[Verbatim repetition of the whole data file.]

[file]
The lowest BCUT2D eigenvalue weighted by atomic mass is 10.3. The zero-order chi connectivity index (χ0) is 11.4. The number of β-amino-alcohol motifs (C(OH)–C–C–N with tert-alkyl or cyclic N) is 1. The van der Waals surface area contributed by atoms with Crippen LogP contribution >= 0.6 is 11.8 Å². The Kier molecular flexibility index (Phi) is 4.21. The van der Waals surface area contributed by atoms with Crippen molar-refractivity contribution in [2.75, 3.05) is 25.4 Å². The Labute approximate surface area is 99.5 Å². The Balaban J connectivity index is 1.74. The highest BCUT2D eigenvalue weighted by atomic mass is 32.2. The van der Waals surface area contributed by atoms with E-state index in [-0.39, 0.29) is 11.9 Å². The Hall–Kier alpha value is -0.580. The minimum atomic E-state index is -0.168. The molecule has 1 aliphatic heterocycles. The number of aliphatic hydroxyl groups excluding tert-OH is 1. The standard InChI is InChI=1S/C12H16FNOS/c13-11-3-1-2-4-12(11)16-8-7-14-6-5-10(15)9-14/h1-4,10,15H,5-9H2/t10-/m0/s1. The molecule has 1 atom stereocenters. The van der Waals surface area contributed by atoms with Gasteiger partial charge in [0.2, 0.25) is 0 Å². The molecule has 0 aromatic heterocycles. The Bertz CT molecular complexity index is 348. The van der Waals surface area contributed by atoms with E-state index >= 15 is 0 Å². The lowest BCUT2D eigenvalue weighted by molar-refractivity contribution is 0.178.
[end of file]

The lowest BCUT2D eigenvalue weighted by atomic mass is 10.3. The zero-order chi connectivity index (χ0) is 11.4. The number of β-amino-alcohol motifs (C(OH)–C–C–N with tert-alkyl or cyclic N) is 1. The van der Waals surface area contributed by atoms with Crippen LogP contribution >= 0.6 is 11.8 Å². The Kier molecular flexibility index (Phi) is 4.21. The van der Waals surface area contributed by atoms with Crippen molar-refractivity contribution in [2.75, 3.05) is 25.4 Å². The Labute approximate surface area is 99.5 Å². The Balaban J connectivity index is 1.74. The highest BCUT2D eigenvalue weighted by atomic mass is 32.2. The van der Waals surface area contributed by atoms with E-state index in [-0.39, 0.29) is 11.9 Å². The Hall–Kier alpha value is -0.580. The minimum atomic E-state index is -0.168. The molecule has 1 aliphatic heterocycles. The number of aliphatic hydroxyl groups excluding tert-OH is 1. The standard InChI is InChI=1S/C12H16FNOS/c13-11-3-1-2-4-12(11)16-8-7-14-6-5-10(15)9-14/h1-4,10,15H,5-9H2/t10-/m0/s1. The molecule has 1 atom stereocenters. The van der Waals surface area contributed by atoms with Gasteiger partial charge in [0.2, 0.25) is 0 Å². The molecule has 0 aromatic heterocycles. The Bertz CT molecular complexity index is 348. The van der Waals surface area contributed by atoms with E-state index >= 15 is 0 Å². The lowest BCUT2D eigenvalue weighted by molar-refractivity contribution is 0.178.